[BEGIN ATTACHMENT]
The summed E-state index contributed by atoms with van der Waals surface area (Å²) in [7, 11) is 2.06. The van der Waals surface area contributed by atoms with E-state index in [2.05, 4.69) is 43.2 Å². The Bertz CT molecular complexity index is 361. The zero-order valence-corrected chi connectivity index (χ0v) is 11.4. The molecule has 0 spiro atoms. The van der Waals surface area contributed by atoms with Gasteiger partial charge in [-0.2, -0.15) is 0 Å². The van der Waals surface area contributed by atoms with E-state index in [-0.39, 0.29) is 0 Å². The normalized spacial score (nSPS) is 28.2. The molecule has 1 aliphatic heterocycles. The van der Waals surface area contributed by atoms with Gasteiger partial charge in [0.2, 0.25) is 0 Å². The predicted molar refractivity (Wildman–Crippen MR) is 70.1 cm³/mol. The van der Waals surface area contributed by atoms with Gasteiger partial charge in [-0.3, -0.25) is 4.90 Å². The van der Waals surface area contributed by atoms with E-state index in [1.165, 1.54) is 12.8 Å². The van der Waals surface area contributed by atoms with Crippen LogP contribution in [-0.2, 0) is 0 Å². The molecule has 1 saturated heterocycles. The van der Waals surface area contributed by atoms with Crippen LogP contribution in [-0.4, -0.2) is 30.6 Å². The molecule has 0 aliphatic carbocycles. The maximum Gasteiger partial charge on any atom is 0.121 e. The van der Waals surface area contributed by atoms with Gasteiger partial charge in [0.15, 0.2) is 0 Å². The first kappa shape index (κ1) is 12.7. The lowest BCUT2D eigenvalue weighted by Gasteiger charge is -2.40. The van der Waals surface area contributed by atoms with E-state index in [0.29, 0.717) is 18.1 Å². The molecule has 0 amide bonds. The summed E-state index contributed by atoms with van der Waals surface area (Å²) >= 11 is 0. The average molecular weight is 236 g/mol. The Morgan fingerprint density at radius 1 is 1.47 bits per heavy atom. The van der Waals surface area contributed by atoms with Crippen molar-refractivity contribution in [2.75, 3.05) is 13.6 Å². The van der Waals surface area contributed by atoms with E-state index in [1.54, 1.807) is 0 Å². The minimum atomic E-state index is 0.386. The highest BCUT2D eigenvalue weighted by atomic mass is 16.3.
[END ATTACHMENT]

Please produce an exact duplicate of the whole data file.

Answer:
The summed E-state index contributed by atoms with van der Waals surface area (Å²) in [7, 11) is 2.06. The van der Waals surface area contributed by atoms with E-state index in [2.05, 4.69) is 43.2 Å². The Bertz CT molecular complexity index is 361. The zero-order valence-corrected chi connectivity index (χ0v) is 11.4. The molecule has 0 spiro atoms. The van der Waals surface area contributed by atoms with Gasteiger partial charge in [-0.2, -0.15) is 0 Å². The van der Waals surface area contributed by atoms with E-state index in [-0.39, 0.29) is 0 Å². The normalized spacial score (nSPS) is 28.2. The molecule has 1 aliphatic heterocycles. The van der Waals surface area contributed by atoms with Gasteiger partial charge in [0.2, 0.25) is 0 Å². The predicted molar refractivity (Wildman–Crippen MR) is 70.1 cm³/mol. The van der Waals surface area contributed by atoms with Gasteiger partial charge in [-0.3, -0.25) is 4.90 Å². The van der Waals surface area contributed by atoms with E-state index in [1.165, 1.54) is 12.8 Å². The van der Waals surface area contributed by atoms with Crippen LogP contribution in [-0.2, 0) is 0 Å². The molecule has 1 saturated heterocycles. The van der Waals surface area contributed by atoms with Crippen LogP contribution in [-0.4, -0.2) is 30.6 Å². The molecule has 0 aliphatic carbocycles. The maximum Gasteiger partial charge on any atom is 0.121 e. The van der Waals surface area contributed by atoms with Gasteiger partial charge in [0.15, 0.2) is 0 Å². The first kappa shape index (κ1) is 12.7. The lowest BCUT2D eigenvalue weighted by Gasteiger charge is -2.40. The van der Waals surface area contributed by atoms with E-state index in [0.29, 0.717) is 18.1 Å². The molecule has 0 amide bonds. The summed E-state index contributed by atoms with van der Waals surface area (Å²) >= 11 is 0. The average molecular weight is 236 g/mol. The Morgan fingerprint density at radius 1 is 1.47 bits per heavy atom. The van der Waals surface area contributed by atoms with Crippen molar-refractivity contribution in [2.75, 3.05) is 13.6 Å². The van der Waals surface area contributed by atoms with E-state index in [1.54, 1.807) is 0 Å². The minimum atomic E-state index is 0.386. The highest BCUT2D eigenvalue weighted by atomic mass is 16.3.